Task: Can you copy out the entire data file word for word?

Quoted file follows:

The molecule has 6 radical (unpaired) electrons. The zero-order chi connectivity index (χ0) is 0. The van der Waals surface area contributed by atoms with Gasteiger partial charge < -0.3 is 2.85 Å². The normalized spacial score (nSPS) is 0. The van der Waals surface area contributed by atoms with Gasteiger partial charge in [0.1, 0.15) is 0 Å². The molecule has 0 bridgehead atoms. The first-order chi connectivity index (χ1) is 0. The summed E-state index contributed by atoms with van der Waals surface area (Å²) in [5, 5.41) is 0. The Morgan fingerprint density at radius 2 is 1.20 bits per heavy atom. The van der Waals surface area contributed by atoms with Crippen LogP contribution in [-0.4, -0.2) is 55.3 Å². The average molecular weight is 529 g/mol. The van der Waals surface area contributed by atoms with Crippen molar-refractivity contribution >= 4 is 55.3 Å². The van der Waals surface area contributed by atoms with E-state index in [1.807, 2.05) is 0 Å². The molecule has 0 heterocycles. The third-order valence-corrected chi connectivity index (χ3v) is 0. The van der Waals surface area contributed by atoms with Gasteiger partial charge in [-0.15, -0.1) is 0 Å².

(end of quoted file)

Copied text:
The molecule has 6 radical (unpaired) electrons. The zero-order chi connectivity index (χ0) is 0. The van der Waals surface area contributed by atoms with Gasteiger partial charge < -0.3 is 2.85 Å². The normalized spacial score (nSPS) is 0. The van der Waals surface area contributed by atoms with Gasteiger partial charge in [0.1, 0.15) is 0 Å². The molecule has 0 bridgehead atoms. The first-order chi connectivity index (χ1) is 0. The summed E-state index contributed by atoms with van der Waals surface area (Å²) in [5, 5.41) is 0. The Morgan fingerprint density at radius 2 is 1.20 bits per heavy atom. The van der Waals surface area contributed by atoms with Crippen LogP contribution in [-0.4, -0.2) is 55.3 Å². The average molecular weight is 529 g/mol. The van der Waals surface area contributed by atoms with Crippen molar-refractivity contribution >= 4 is 55.3 Å². The van der Waals surface area contributed by atoms with E-state index in [1.807, 2.05) is 0 Å². The molecule has 0 heterocycles. The third-order valence-corrected chi connectivity index (χ3v) is 0. The van der Waals surface area contributed by atoms with Gasteiger partial charge in [-0.15, -0.1) is 0 Å².